An Administrative Career

If you want to faithfully educate all of the children in your district; if you want to support your district's hardworking, heroic teachers with all your heart; if humility, honesty, open-mindedness, and integrity are character traits instilled in you by years of valuable experience; and if you want to listen to teachers and kids and learn from their remarkable wisdom you should seriously consider becoming a principal.

Psychoanalysts Bruce Sklarew, Stuart Twemlow, and Sallye Wilkinson lament in their 2004 book Analysts in the Trenches: Streets, Schools, War Zones: “Some principals seem … to operate as dukes and duchesses, conscious of their absolute power and demanding complete loyalty and obedience from their subordinates. … Such persons appear to be overburdened by the demands of their positions, and, like others so over-involved in the minutiae of their jobs, they are not truly in control. They are critical, judgmental, and regarded coldly by their staffs.”

In virtually all U.S. public schools, the principal denotes a school's primary educator and financial manager. However, in many independent schools in the United States, the principal is called the head of school. In Great Britain, principals are referred to as headmasters, headmistresses, or head teachers. In Scotland, in particular, principals are often called rectors.

These incisive authors are reminding you that principals exist to wholeheartedly support teachers and kids, not vice versa. If you don't plan on supplying teachers with the funds, equipment, materials, facilities, training, and support they require to do their all-important jobs, then you shouldn't plan on becoming a principal.

“Good principals … realize that retaining good teachers is essential because experience counts. … Research demonstrates that teachers with more experience plan better, apply a range of teaching strategies, understand students' learning needs, and better organize instruction. Good principals understand this research,” says educator Jeffrey Ganz in his 2005 book What Every Principal Should Know About Instructional Leadership. In other words, for schools to serve children, principals must serve teachers. Principals must encourage, nurture, treasure, and respect their teachers so teachers can teach.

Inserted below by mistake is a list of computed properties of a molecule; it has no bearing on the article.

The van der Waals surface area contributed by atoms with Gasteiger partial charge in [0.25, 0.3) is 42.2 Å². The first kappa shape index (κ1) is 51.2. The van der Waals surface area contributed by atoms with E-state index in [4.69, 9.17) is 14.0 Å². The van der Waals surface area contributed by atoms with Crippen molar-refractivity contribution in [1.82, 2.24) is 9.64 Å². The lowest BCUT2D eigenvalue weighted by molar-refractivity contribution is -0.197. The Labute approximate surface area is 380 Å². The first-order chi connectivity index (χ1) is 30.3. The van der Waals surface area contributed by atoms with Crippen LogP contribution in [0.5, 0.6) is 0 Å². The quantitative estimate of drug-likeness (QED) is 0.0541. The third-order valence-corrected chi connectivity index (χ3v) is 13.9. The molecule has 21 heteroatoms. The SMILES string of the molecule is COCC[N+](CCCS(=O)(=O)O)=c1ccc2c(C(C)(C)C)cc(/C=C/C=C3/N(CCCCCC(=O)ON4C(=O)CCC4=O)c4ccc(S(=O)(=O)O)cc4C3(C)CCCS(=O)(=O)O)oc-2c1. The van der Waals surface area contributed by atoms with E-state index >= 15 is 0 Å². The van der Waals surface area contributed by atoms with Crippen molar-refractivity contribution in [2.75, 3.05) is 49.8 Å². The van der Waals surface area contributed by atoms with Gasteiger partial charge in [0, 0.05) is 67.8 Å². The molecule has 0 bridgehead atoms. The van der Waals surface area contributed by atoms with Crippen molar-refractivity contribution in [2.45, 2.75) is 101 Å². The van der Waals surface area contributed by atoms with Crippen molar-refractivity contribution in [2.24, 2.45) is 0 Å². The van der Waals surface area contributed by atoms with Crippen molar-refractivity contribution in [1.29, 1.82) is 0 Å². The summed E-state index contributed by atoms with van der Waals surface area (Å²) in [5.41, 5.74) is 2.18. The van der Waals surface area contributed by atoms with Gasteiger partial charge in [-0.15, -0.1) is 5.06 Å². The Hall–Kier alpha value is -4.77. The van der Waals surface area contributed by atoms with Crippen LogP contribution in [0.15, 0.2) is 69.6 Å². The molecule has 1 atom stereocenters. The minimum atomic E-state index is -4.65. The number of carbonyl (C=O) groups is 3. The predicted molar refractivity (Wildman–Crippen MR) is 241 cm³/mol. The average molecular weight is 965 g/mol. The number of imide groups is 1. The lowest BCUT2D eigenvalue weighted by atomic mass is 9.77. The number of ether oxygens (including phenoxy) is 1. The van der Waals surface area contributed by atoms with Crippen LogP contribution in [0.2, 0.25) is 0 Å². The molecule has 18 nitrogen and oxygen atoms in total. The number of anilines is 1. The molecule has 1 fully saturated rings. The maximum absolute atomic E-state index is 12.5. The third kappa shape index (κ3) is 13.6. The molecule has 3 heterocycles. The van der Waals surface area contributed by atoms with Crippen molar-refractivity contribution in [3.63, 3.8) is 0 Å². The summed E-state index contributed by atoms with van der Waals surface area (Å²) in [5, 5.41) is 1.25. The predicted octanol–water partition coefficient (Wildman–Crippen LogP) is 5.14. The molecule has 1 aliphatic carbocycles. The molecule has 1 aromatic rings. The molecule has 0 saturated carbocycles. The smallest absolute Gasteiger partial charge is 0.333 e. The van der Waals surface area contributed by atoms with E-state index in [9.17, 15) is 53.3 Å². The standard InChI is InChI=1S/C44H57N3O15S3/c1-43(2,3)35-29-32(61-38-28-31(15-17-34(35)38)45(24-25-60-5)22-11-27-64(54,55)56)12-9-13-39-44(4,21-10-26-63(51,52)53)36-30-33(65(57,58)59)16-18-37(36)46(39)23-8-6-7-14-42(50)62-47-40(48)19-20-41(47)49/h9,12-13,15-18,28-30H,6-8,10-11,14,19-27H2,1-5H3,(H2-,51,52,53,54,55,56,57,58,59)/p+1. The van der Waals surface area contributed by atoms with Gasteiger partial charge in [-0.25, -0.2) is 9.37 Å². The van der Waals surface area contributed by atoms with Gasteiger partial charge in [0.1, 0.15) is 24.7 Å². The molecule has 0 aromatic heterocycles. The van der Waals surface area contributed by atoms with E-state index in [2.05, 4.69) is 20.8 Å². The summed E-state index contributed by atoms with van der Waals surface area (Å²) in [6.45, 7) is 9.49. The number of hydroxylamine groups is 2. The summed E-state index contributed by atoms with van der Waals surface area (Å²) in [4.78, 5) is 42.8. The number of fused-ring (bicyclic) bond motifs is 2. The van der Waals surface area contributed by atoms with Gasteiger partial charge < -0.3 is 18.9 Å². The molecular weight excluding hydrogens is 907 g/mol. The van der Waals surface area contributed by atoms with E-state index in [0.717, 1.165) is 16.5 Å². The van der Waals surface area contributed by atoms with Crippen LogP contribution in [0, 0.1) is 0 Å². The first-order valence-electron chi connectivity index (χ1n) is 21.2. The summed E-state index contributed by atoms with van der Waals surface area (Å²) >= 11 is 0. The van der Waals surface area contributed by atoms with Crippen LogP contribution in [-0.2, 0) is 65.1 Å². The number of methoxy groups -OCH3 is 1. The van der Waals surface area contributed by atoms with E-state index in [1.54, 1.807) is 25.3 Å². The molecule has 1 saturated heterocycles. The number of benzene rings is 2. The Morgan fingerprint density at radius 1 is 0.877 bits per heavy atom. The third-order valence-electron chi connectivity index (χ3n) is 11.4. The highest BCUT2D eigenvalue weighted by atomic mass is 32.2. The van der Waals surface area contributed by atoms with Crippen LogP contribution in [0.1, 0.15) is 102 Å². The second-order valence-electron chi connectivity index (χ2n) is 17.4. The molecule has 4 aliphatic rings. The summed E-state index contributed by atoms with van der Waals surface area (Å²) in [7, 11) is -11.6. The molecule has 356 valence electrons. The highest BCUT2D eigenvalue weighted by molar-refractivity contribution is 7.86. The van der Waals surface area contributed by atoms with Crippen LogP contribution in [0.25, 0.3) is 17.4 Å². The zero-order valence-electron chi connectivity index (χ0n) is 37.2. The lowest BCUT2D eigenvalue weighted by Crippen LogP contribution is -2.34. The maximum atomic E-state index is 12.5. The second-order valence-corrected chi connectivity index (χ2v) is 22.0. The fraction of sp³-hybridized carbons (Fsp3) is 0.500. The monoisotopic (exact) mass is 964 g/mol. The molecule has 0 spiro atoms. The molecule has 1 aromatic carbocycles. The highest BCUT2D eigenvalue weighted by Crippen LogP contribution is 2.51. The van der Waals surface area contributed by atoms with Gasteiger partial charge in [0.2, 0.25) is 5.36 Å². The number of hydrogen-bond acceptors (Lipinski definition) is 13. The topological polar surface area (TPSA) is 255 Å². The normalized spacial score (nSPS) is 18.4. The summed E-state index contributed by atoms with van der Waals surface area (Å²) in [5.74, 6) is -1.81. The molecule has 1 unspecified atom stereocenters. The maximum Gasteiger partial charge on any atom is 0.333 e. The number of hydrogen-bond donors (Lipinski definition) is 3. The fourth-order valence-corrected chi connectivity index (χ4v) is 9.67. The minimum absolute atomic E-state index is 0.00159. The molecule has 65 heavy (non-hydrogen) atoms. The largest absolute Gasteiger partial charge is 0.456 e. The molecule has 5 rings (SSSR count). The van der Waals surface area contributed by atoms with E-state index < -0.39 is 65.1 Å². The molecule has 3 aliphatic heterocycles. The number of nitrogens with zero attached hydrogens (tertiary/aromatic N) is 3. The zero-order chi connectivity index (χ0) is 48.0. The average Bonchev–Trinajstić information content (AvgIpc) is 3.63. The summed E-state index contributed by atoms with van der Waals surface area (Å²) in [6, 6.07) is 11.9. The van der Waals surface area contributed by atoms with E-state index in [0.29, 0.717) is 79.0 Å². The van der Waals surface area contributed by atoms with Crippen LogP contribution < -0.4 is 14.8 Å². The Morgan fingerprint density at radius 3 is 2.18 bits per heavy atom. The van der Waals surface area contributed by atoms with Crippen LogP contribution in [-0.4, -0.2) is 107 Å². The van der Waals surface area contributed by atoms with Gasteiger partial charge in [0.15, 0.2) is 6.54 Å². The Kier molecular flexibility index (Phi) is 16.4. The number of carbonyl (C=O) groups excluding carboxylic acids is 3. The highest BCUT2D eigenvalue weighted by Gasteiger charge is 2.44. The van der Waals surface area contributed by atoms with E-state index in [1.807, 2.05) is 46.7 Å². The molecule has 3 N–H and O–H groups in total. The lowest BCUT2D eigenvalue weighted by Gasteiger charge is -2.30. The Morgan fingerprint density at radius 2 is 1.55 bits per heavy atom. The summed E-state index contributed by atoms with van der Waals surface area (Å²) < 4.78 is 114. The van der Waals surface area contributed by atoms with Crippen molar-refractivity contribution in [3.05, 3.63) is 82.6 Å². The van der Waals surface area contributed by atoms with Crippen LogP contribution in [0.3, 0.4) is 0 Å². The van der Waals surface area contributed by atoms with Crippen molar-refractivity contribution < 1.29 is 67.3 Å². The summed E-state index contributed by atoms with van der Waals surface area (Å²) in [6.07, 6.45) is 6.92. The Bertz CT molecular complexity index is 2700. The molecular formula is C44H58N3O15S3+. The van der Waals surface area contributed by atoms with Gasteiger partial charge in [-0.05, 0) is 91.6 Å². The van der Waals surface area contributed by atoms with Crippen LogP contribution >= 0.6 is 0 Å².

Good principals realize that good teachers are the school. Poor principals delude themselves into thinking they are the school. When self-centered, self-serving principals are absent for a day, many teachers and students in his school are apt to remark, “So what?” But when teachers are absent, the kids and staff notice and wait expectantly for the teacher's return.

A 2007 study by the Teacher Recruitment and Retention Task Force of South Carolina reported that many teachers leave the profession because of adverse working conditions which include:

  • Unsupportive administration

  • Lack of empowerment by administration

  • Expectations by district or school administrators to work days off contract without pay

All of these factors are well within the purview of a caring, sincere principal. If you're ready to address these types of issues and make certain you serve teachers by giving them everything they need to do their jobs, then here's how you can become a principal.

First, you've already done the really hard work. You've earned a bachelor's degree from an accredited university in a field that you love, and as you already know, that field doesn't necessarily have to be education. You've also earned a teaching credential or teaching license, a certificate from the state authorizing you to teach. Moreover, you've taught full time for at least three consecutive years.

Next, re-enroll at your alma mater or gain acceptance to some other fine university to begin your post-graduate studies in educational administration. If you choose a new university, make certain its college of education is accredited by the National Council for Accreditation of Teacher Education (NCATE) as well as by your state's teacher-credentialing agency.

Finally, when you've completed your courses, earned your degree, and passed the required state examination to earn your administrative credential, you'll be on your way to realizing your dream of becoming a dedicated, compassionate principal.

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